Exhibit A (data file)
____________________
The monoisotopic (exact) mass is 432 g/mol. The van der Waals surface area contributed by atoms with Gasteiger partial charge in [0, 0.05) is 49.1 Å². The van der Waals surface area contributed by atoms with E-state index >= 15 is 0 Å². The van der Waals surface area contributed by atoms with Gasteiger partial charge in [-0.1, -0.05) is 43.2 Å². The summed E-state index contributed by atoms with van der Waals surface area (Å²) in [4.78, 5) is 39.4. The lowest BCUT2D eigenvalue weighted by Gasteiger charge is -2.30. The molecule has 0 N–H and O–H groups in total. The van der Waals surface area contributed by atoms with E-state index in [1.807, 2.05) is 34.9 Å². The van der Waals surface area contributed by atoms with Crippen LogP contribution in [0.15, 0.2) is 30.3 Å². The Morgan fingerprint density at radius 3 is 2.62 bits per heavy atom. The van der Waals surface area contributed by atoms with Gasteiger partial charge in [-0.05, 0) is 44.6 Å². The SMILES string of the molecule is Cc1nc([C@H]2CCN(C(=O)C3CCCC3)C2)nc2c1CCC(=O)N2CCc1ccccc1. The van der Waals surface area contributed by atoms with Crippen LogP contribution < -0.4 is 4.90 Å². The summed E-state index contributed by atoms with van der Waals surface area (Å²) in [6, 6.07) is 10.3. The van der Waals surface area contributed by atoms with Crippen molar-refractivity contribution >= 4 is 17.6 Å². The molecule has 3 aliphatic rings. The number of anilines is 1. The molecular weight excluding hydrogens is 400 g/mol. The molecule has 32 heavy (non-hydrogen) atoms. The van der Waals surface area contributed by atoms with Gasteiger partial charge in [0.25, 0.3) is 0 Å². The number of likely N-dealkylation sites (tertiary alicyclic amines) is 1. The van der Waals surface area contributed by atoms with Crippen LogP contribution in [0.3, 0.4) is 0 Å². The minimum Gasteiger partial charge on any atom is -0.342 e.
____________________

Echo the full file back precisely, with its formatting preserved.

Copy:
The monoisotopic (exact) mass is 432 g/mol. The van der Waals surface area contributed by atoms with Gasteiger partial charge in [0, 0.05) is 49.1 Å². The van der Waals surface area contributed by atoms with E-state index >= 15 is 0 Å². The van der Waals surface area contributed by atoms with Gasteiger partial charge in [-0.1, -0.05) is 43.2 Å². The summed E-state index contributed by atoms with van der Waals surface area (Å²) in [4.78, 5) is 39.4. The lowest BCUT2D eigenvalue weighted by Gasteiger charge is -2.30. The molecule has 0 N–H and O–H groups in total. The van der Waals surface area contributed by atoms with E-state index in [1.807, 2.05) is 34.9 Å². The van der Waals surface area contributed by atoms with Crippen LogP contribution in [0.15, 0.2) is 30.3 Å². The Morgan fingerprint density at radius 3 is 2.62 bits per heavy atom. The van der Waals surface area contributed by atoms with Gasteiger partial charge in [-0.05, 0) is 44.6 Å². The SMILES string of the molecule is Cc1nc([C@H]2CCN(C(=O)C3CCCC3)C2)nc2c1CCC(=O)N2CCc1ccccc1. The van der Waals surface area contributed by atoms with Crippen LogP contribution < -0.4 is 4.90 Å². The summed E-state index contributed by atoms with van der Waals surface area (Å²) in [6, 6.07) is 10.3. The van der Waals surface area contributed by atoms with Crippen molar-refractivity contribution >= 4 is 17.6 Å². The molecule has 3 aliphatic rings. The number of anilines is 1. The molecular weight excluding hydrogens is 400 g/mol. The molecule has 32 heavy (non-hydrogen) atoms. The van der Waals surface area contributed by atoms with Gasteiger partial charge in [0.25, 0.3) is 0 Å². The number of likely N-dealkylation sites (tertiary alicyclic amines) is 1. The van der Waals surface area contributed by atoms with Crippen LogP contribution in [0.3, 0.4) is 0 Å². The minimum Gasteiger partial charge on any atom is -0.342 e.